Jan 7, 2013, 2:25 PM EST
Conference play is right around the corner, so to help you get out of that post-holiday haze, we’ll be catching you up on all the happenings in the country’s top 12 conferences. Here’s our ACC Conference Catchup:
The Tigers have their issues, but given how weak the SEC is as a whole, there really isn’t much of an argument to make here. Phil Pressey has turned into one of the nation’s most dangerous playmakers at the point at the same time that Laurence Bowers has gone from a defensive presence into a terrific all-around player with a killer perimeter jumper.
There are three things that are going to determine whether or not the Tigers end up being something special this season:
- Defensive playmaking. The Tigers don’t force turnovers and don’t block shots. That’s why their defense is mediocre.
- Can Phil Pressey develop better shot selection? As good of a passer as he is, there are times where he gets into takeover mode. He’s not a good enough scorer to go into takeover mode as often as he does.
- Can Missouri consistently hit threes? That’s where the loss of Mike Dixon hurts the most. Can Jabari Brown, Earnest Ross and Keion Bell consistently spread the floor?
- Alex Oriakhi and Bowers got beat up by Mike Muscala on Saturday. What happens when they go up against Jarnell Stokes or Kentucky’s big men or Patric Young?
Contenders: Florida is the biggest threat to Missouri in the SEC thanks to their tough, versatile defense. And when Kenny Boynton is shooting well, they’re a potential Final Four team. That’s no guarantee, either. Through his first five games, Boynton was 13-29 from deep. The five after that? 4-32. In his last two games? 11-17. Go figure.
It would also be foolish to write off Kentucky. That’s a young team, but that’s a team with a ton of talent that looks better every game. Ryan Harrow appears to be filling the void at the point guard spot quite nicely, which was the biggest key. John Calipari’s new task? Getting Alex Poythress to consistently dominate and developing some kind of offensive game for Nerlens Noel and Willie Cauley-Stein.
Biggest Surprise: How bad the league has been
Texas A&M is third in the SEC in the RPI. They lost to Southern at home. Their last four wins — against Stephen F. Austin, Texas A&M-CC, Army and Houston Baptist — came by an average of 8.5 points. Ole Miss and LSU currently have the second and fourth best record in the conference, respectively. The best win between the two: Seton Hall? Hawaii? Missouri and Florida can play with anyone in the country. Kentucky will get there. Beyond that, there may not be another NCAA tournament team amongst them.
Biggest Disappointment: Alabama
The Crimson Tide looked very promising early in the season, as they beat South Dakota State, Villanova and Oregon State early in the season. Since then? They had a buzzer-beating loss at Cincinnati, which wasn’t a problem. They lost at home to Dayton, which was iffy but acceptable. The Tide then got embarrassed by VCU, nearly lost at Texas Tech and then dropped home games to Mercer and Tulane. They’ll visit Missouri on Tuesday. That could be ugly.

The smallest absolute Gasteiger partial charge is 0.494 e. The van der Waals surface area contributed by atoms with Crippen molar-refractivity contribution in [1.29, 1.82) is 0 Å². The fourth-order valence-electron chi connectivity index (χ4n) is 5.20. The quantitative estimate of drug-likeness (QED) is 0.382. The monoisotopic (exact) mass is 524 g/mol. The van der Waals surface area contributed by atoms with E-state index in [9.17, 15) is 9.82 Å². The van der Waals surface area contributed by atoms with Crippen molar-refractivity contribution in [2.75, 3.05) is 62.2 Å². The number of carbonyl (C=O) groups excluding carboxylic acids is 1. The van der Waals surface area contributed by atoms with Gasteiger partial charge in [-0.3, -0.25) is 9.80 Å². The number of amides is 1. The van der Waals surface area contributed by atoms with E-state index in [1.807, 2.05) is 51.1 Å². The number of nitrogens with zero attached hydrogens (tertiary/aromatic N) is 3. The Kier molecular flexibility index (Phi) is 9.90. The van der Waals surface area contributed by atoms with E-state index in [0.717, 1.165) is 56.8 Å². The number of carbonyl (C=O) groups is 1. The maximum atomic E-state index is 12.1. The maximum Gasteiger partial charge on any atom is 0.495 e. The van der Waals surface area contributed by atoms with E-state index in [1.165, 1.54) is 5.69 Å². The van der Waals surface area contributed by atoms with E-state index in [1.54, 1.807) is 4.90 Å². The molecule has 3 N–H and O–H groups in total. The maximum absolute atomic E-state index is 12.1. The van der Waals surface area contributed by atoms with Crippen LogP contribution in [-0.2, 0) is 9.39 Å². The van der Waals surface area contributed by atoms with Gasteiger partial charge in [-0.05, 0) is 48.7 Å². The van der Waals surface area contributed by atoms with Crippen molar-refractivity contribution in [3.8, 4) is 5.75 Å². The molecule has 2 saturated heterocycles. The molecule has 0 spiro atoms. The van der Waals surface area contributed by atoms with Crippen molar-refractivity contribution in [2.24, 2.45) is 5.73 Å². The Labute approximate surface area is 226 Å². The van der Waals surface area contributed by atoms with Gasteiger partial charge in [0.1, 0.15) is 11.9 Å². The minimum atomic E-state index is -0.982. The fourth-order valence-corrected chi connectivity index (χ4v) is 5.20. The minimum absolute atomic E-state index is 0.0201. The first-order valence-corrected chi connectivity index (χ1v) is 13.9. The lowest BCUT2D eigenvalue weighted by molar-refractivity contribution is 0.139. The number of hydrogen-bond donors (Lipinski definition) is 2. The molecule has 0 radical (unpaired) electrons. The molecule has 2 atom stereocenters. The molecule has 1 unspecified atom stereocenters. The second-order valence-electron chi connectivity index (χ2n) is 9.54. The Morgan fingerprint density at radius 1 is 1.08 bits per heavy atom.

(I avoided listing Tennessee here because so much of their struggles can be pinpointed on the balky knees of Jeronne Maymon.)
Player of the Year: Phil Pressey and Laurence Bowers, Missouri
Both have been terrific for the Tigers this season, as Pressey’s playmaking has provided a dynamic piece offensively while Bowers has been the only consistent perimeter shooter Frank Haith has had at his disposal.
Best Freshman: Nerlens Noel, Kentucky
The problem with John Calipari landing dominant freshman is that it makes Noel’s 10.3 points, 9.2 boards, 3.5 blocks and 2.6 steals seem disappointing. While he’s not exactly putting up all-american numbers, Noel has been terrific on the defensive end and getting to the offensive glass. He’s lanky, athletic and very active.
Kentucky enters the tournament as a six or seven seed and makes the Elite 8. They haven’t beaten anyone this season, save for a Maryland team that has an even less impressive collection of wins. They aren’t going to jack up their computer numbers by landing a handful of quality wins in league play, either. But as this team continues to gel and develop as the season goes along, they are only going to get better. Playing them in the Round of 32 will not be pleasant.
The SEC gets three teams into the tournament: Outside of the top three, there hasn’t been much about the SEC that’s impressive. That lack of quality non-conference wins means that conference play won’t generate a wealth of good wins for bubble teams.
LSU surprises people: I actually like the Tigers this season. I think they’ll do very well in conference play. I just don’t see them having a strong enough resume to make a legitimate case for an at-large bid.
Power Rankings (* = tourney team):
5. Ole Miss
9. Texas A&M
12. South Carolina
14. Mississippi State
You can find Rob on twitter @RobDauster.
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